Incident Date: 18.02.2015
The Police Ombudsman, Dr Michael Maguire, has said the actions of a police officer were justified when he discharged a TASER stun gun at a man sitting on a seat outside a bar in the centre of Belfast.
The man in question had the previous day escaped from prison in the Republic, stabbing two prison officers as he did so. He had been serving a sentence for armed robbery.
The incident, which happened at 7pm on 18th February 2015 outside Wetherspoon’s Bar on Bedford Street, was referred to the Police Ombudsman’s Office for independent investigation.
Its investigators recovered CCTV footage of what happened and examined both a TASER which had been used and relevant police documentation. They listened to police radio transmissions during the incident and spoke to the police officers involved.
Police records show they had received information earlier that morning that a man who had escaped from prison in Dublin was now believed to be in Belfast. He had been serving a prison sentence for armed robbery, but had escaped.
Police tried to find the man and issued a photograph of him to the media.
At 5:45 that evening, they received a report of the attempted robbery of a shop in Howard Street. Staff there said a man with a knife had demanded money from them before running off. The description they gave matched that of the man police were looking for.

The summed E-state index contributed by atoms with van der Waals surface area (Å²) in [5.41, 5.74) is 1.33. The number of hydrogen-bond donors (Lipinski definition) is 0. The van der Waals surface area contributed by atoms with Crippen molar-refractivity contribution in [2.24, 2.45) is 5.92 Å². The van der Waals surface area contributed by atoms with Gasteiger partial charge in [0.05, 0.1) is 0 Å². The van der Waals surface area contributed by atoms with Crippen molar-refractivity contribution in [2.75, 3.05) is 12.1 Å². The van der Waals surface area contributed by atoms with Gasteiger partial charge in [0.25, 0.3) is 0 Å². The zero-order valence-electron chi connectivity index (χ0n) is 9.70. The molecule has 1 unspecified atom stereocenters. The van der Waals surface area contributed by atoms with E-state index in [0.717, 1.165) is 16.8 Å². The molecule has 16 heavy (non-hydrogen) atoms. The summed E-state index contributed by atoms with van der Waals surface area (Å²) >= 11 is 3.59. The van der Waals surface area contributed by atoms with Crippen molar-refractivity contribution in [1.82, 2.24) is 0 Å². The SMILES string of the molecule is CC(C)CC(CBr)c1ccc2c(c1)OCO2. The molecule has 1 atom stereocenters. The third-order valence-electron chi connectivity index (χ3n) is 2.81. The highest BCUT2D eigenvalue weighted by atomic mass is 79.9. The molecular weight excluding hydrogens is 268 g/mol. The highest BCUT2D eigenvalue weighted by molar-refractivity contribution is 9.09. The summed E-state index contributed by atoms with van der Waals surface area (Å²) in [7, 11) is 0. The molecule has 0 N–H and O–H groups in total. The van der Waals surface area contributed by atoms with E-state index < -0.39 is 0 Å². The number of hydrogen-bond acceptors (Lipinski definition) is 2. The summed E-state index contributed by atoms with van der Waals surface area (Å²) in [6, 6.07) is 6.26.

At 6pm police received a report that a man with a knife had escaped with £60 from a shop on the Dublin Road. When officers arrived at the scene and looked at the CCTV, they established that the person’s description also matched that of the man who had escaped from prison.
Man was sitting outside bar writing postcards after robbing nearby shop.
Within minutes they then received a report from a member of the public that a man fitting this description had been seen near a bar on the Dublin Road.
Police then began checking premises in the area. When they went into Wetherspoon’s Bar in Bedford Street, they saw the man sitting on a seat outside, writing postcards.
They decided to leave the bar in such a way that the man would think he had not been recognised.
Having left, the officers then radioed for assistance from a special Armed Response Unit which was in the area.
When the Unit arrived, one of its officers approached the man to ask him for identification. This officer said the man pulled up his shirt to expose a knife in his waistband.
He said the man was warned that police were armed and ordered to drop the knife, but instead took the knife from his waistband and pushed it into his own stomach.
He said his colleague pulled the knife out of the man’s stomach and another officer then shouted ‘TASER’ before discharging the weapon.
The officer who fired the TASER said the initial discharge was ineffective, and he then used the weapon in “drive stun mode”, by pressing it against the man’s skin.
The man was then incapacitated, which allowed officers to restrain him.
Dr Maguire has said the actions of the police officers were justified:
“The man had a knife and had stabbed two people as he escaped from prison. He was believed to be dangerous and police officers did well to spot him sitting outside a bar along one of the main roads in the city.
“The fact that this man was in a tussle with two officers, had a knife and was already believed to be dangerous, gave the police officer who fired the TASER no other option if he was to protect the lives of his colleagues and prevent the man himself from further self harm. The officer made the right decision,” he said.